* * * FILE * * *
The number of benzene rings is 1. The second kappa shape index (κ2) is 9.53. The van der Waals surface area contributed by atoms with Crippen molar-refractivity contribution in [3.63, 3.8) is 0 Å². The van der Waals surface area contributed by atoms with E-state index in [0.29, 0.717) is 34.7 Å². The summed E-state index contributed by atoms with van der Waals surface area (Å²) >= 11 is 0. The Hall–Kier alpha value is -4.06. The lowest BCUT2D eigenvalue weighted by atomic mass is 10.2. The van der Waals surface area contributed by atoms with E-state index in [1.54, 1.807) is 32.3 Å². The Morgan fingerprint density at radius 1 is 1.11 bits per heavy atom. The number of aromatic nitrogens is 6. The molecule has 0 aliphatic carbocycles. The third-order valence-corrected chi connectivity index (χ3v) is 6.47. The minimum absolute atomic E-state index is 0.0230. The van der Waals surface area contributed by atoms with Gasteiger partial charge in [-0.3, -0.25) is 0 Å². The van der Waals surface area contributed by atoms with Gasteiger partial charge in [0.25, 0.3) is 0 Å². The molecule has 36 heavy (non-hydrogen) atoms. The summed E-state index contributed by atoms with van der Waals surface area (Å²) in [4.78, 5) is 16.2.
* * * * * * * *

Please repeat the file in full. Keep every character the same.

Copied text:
The number of benzene rings is 1. The second kappa shape index (κ2) is 9.53. The van der Waals surface area contributed by atoms with Crippen molar-refractivity contribution in [3.63, 3.8) is 0 Å². The van der Waals surface area contributed by atoms with E-state index in [0.29, 0.717) is 34.7 Å². The summed E-state index contributed by atoms with van der Waals surface area (Å²) >= 11 is 0. The Hall–Kier alpha value is -4.06. The lowest BCUT2D eigenvalue weighted by atomic mass is 10.2. The van der Waals surface area contributed by atoms with E-state index in [1.54, 1.807) is 32.3 Å². The Morgan fingerprint density at radius 1 is 1.11 bits per heavy atom. The number of aromatic nitrogens is 6. The molecule has 0 aliphatic carbocycles. The third-order valence-corrected chi connectivity index (χ3v) is 6.47. The minimum absolute atomic E-state index is 0.0230. The van der Waals surface area contributed by atoms with Gasteiger partial charge in [-0.3, -0.25) is 0 Å². The van der Waals surface area contributed by atoms with Gasteiger partial charge in [0.25, 0.3) is 0 Å². The molecule has 36 heavy (non-hydrogen) atoms. The summed E-state index contributed by atoms with van der Waals surface area (Å²) in [4.78, 5) is 16.2.